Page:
Series Theme: Looking for a Better Church: A Church Check
Title: 5. Fellowship
I said at the end of the main Introduction page that I have written in some detail on all these topics elsewhere and so these are very much summary or quick-to-use check pages. No more is this true than in this page. Much can be said about true fellowship (as I have said in the ‘Looking Afresh' series) and so I will limit this paragraph to a summary of what you may find in that main teaching series:
5.2 The Reality
The reality is that I have only ever known what is described above in one unique group, even though I have led many house groups etc. It was the last group before I retired! But it is possible! What is above IS possible, yet so often it is not the reality of experience that many believers know of as ‘church'.
Why is that? I have concluded that it is because in such house groups or cells, the place where it may occur corporately more often than anywhere else, we so often focus on other things:
Now as much as each of these are good and important and, I believe, essential to church experience, for the church to be built as a body, the issue of real fellowship must come first. People do not get built together in love until they have had opportunity to genuinely fellowship together and come into a place of security where honest sharing and loving acceptance are the norm – and that takes time and space.
To highlight the differences between real fellowship and surface encounters, may I share a silly thing that happened recently. I was part of a group that I have now known for several years and one person was doing something a bit odd, let's say, and I made a bantering comment about what had happened. My comment was simple and lacking any intent to hurt or wound but afterwards my wife chided me for the comment – and I felt really bad – or at least until I really thought about it.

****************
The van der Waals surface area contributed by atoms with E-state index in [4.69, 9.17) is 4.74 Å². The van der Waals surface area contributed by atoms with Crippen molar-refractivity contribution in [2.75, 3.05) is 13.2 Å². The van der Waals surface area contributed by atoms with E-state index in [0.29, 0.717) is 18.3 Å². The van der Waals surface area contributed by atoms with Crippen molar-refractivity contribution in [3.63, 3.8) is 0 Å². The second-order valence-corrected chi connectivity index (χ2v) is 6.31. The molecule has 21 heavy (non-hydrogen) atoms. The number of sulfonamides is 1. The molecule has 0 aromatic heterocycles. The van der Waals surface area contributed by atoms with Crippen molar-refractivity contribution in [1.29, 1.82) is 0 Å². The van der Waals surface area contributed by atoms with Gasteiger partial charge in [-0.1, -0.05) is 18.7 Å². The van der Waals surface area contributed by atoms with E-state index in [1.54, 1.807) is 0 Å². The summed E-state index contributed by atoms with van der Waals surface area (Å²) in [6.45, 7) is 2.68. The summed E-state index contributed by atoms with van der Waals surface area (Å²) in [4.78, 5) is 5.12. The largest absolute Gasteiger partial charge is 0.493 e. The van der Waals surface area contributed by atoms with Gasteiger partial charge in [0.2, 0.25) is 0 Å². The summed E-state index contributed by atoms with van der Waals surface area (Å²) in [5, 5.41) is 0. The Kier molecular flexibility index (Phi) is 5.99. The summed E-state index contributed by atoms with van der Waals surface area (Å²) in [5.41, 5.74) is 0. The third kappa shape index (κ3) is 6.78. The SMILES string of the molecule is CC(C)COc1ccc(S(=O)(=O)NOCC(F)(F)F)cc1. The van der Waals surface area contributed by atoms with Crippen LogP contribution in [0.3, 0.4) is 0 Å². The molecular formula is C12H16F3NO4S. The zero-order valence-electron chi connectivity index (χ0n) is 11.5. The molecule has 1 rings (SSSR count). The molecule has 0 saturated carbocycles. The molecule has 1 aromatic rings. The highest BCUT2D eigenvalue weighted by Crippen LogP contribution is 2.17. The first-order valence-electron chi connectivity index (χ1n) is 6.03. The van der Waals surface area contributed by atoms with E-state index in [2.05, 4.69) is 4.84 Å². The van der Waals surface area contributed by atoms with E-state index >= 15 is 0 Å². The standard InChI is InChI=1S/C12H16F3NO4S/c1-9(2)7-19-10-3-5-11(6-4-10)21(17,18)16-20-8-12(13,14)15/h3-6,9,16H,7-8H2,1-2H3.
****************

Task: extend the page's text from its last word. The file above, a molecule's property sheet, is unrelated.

In my previous group where we knew fellowship, where security and reality were there, where friendships involving openness and honesty prevailed, banter, making funny comments about and to one another, were the norm. Such things were not hurtful; they were simply the acknowledgement that we are all people with foibles – and I received as much ribbing as anyone else.
This present group has only surface encounter and there is little real sharing and no sense of security and so real friendships are rare. Without these things, encounter is formal, people are ‘nice', and unreal, and banter is inappropriate because it could be harmful and threatening.
Jesus puts it simply : “Love one another as I have loved you.” The apostle Paul wrote, “ Love is patient, love is kind. It does not envy, it does not boast, it is not proud. It is not rude, it is not self-seeking, it is not easily angered, it keeps no record of wrongs. Love does not delight in evil but rejoices with the truth. It always protects, always trusts, always hopes, always perseveres.” (1 Cor 13:4-7)
When, as Christians, we truly love one another and we have opportunity to truly fellowship, then we can receive the loving input of others who we know will be there for us. That in turn builds us up and we do genuinely grow into that body that the apostle Paul spoke about: “From him (Jesus) the whole body … grows and builds itself up in love.” (Eph 4:16)
This is what this is all about, but it doesn't happen unless we understand the spiritual and psychological dynamics of it and work to bring it about. The evidence is that often in churches this hasn't happened. May it be changed.